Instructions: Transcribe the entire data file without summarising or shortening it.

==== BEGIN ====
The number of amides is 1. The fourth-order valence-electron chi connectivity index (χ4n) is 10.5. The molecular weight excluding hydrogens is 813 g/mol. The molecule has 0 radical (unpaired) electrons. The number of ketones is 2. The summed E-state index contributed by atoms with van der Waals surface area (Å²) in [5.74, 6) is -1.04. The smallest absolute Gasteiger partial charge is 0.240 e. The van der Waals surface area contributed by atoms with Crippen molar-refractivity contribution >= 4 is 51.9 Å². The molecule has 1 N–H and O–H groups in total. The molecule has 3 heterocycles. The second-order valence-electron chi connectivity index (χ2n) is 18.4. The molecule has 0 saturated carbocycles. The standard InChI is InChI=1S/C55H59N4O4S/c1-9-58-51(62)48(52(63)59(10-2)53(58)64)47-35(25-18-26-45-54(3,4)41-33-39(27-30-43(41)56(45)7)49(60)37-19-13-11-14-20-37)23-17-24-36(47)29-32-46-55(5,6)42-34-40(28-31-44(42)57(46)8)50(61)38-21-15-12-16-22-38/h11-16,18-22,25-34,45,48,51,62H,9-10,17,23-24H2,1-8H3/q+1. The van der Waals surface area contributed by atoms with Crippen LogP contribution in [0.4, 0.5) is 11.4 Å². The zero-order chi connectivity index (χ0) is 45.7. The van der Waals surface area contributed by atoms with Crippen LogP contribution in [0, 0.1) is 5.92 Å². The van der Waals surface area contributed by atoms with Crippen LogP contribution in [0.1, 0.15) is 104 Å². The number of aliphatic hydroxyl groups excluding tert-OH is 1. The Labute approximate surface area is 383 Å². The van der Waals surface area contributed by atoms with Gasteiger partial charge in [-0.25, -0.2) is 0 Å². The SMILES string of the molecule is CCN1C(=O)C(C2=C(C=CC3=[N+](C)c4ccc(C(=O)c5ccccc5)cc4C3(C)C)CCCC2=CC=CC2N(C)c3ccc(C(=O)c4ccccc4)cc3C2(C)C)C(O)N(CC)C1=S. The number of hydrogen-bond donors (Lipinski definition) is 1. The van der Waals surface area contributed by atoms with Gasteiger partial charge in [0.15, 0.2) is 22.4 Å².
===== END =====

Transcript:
The number of amides is 1. The fourth-order valence-electron chi connectivity index (χ4n) is 10.5. The molecular weight excluding hydrogens is 813 g/mol. The molecule has 0 radical (unpaired) electrons. The number of ketones is 2. The summed E-state index contributed by atoms with van der Waals surface area (Å²) in [5.74, 6) is -1.04. The smallest absolute Gasteiger partial charge is 0.240 e. The van der Waals surface area contributed by atoms with Crippen molar-refractivity contribution >= 4 is 51.9 Å². The molecule has 1 N–H and O–H groups in total. The molecule has 3 heterocycles. The second-order valence-electron chi connectivity index (χ2n) is 18.4. The molecule has 0 saturated carbocycles. The standard InChI is InChI=1S/C55H59N4O4S/c1-9-58-51(62)48(52(63)59(10-2)53(58)64)47-35(25-18-26-45-54(3,4)41-33-39(27-30-43(41)56(45)7)49(60)37-19-13-11-14-20-37)23-17-24-36(47)29-32-46-55(5,6)42-34-40(28-31-44(42)57(46)8)50(61)38-21-15-12-16-22-38/h11-16,18-22,25-34,45,48,51,62H,9-10,17,23-24H2,1-8H3/q+1. The van der Waals surface area contributed by atoms with Crippen LogP contribution in [0.4, 0.5) is 11.4 Å². The zero-order chi connectivity index (χ0) is 45.7. The van der Waals surface area contributed by atoms with Crippen LogP contribution in [0, 0.1) is 5.92 Å². The van der Waals surface area contributed by atoms with Crippen LogP contribution in [0.1, 0.15) is 104 Å². The number of aliphatic hydroxyl groups excluding tert-OH is 1. The Labute approximate surface area is 383 Å². The van der Waals surface area contributed by atoms with Gasteiger partial charge in [-0.25, -0.2) is 0 Å². The SMILES string of the molecule is CCN1C(=O)C(C2=C(C=CC3=[N+](C)c4ccc(C(=O)c5ccccc5)cc4C3(C)C)CCCC2=CC=CC2N(C)c3ccc(C(=O)c4ccccc4)cc3C2(C)C)C(O)N(CC)C1=S. The number of hydrogen-bond donors (Lipinski definition) is 1. The van der Waals surface area contributed by atoms with Gasteiger partial charge in [0.15, 0.2) is 22.4 Å².